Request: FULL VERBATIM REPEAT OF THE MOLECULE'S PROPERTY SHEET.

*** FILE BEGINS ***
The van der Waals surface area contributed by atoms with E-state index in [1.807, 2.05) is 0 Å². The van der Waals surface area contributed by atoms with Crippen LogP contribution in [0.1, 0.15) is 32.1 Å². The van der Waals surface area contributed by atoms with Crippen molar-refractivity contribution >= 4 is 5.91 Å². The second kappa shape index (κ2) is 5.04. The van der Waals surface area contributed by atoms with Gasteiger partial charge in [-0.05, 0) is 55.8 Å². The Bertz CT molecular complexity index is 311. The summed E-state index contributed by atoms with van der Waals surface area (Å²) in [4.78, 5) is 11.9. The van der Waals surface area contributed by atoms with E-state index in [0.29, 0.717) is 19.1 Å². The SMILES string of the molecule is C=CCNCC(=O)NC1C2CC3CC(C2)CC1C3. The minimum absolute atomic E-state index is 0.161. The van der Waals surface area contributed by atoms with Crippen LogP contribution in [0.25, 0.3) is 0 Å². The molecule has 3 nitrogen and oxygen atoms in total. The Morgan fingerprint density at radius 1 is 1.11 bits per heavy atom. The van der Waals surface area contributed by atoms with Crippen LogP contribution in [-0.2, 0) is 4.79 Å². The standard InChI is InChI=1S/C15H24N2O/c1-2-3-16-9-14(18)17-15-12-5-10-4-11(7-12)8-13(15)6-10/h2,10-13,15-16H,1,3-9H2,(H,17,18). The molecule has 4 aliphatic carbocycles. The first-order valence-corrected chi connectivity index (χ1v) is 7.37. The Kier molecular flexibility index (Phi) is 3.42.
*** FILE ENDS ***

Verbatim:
The van der Waals surface area contributed by atoms with E-state index in [1.807, 2.05) is 0 Å². The van der Waals surface area contributed by atoms with Crippen LogP contribution in [0.1, 0.15) is 32.1 Å². The van der Waals surface area contributed by atoms with Crippen molar-refractivity contribution >= 4 is 5.91 Å². The second kappa shape index (κ2) is 5.04. The van der Waals surface area contributed by atoms with Gasteiger partial charge in [-0.05, 0) is 55.8 Å². The Bertz CT molecular complexity index is 311. The summed E-state index contributed by atoms with van der Waals surface area (Å²) in [4.78, 5) is 11.9. The van der Waals surface area contributed by atoms with E-state index in [0.29, 0.717) is 19.1 Å². The SMILES string of the molecule is C=CCNCC(=O)NC1C2CC3CC(C2)CC1C3. The minimum absolute atomic E-state index is 0.161. The van der Waals surface area contributed by atoms with Crippen LogP contribution in [0.25, 0.3) is 0 Å². The molecule has 3 nitrogen and oxygen atoms in total. The Morgan fingerprint density at radius 1 is 1.11 bits per heavy atom. The van der Waals surface area contributed by atoms with Crippen LogP contribution in [-0.2, 0) is 4.79 Å². The standard InChI is InChI=1S/C15H24N2O/c1-2-3-16-9-14(18)17-15-12-5-10-4-11(7-12)8-13(15)6-10/h2,10-13,15-16H,1,3-9H2,(H,17,18). The molecule has 4 aliphatic carbocycles. The first-order valence-corrected chi connectivity index (χ1v) is 7.37. The Kier molecular flexibility index (Phi) is 3.42.